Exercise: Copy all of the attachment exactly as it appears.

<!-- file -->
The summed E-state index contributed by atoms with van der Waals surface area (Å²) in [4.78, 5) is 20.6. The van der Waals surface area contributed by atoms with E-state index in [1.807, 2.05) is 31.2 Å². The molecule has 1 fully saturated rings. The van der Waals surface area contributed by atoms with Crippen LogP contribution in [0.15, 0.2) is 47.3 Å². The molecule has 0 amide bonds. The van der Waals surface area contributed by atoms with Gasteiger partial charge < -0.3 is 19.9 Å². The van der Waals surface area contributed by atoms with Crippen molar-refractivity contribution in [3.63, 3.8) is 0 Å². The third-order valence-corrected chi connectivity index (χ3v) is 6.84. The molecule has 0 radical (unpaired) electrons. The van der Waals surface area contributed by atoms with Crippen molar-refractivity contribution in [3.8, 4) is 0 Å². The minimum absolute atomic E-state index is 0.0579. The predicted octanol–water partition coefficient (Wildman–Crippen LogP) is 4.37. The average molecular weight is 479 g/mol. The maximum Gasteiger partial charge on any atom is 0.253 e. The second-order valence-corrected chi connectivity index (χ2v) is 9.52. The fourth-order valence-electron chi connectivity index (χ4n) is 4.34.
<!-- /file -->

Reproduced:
The summed E-state index contributed by atoms with van der Waals surface area (Å²) in [4.78, 5) is 20.6. The van der Waals surface area contributed by atoms with E-state index in [1.807, 2.05) is 31.2 Å². The molecule has 1 fully saturated rings. The van der Waals surface area contributed by atoms with Crippen LogP contribution in [0.15, 0.2) is 47.3 Å². The molecule has 0 amide bonds. The van der Waals surface area contributed by atoms with Gasteiger partial charge < -0.3 is 19.9 Å². The van der Waals surface area contributed by atoms with Crippen molar-refractivity contribution in [3.63, 3.8) is 0 Å². The third-order valence-corrected chi connectivity index (χ3v) is 6.84. The molecule has 0 radical (unpaired) electrons. The van der Waals surface area contributed by atoms with Crippen molar-refractivity contribution in [3.8, 4) is 0 Å². The minimum absolute atomic E-state index is 0.0579. The predicted octanol–water partition coefficient (Wildman–Crippen LogP) is 4.37. The average molecular weight is 479 g/mol. The maximum Gasteiger partial charge on any atom is 0.253 e. The second-order valence-corrected chi connectivity index (χ2v) is 9.52. The fourth-order valence-electron chi connectivity index (χ4n) is 4.34.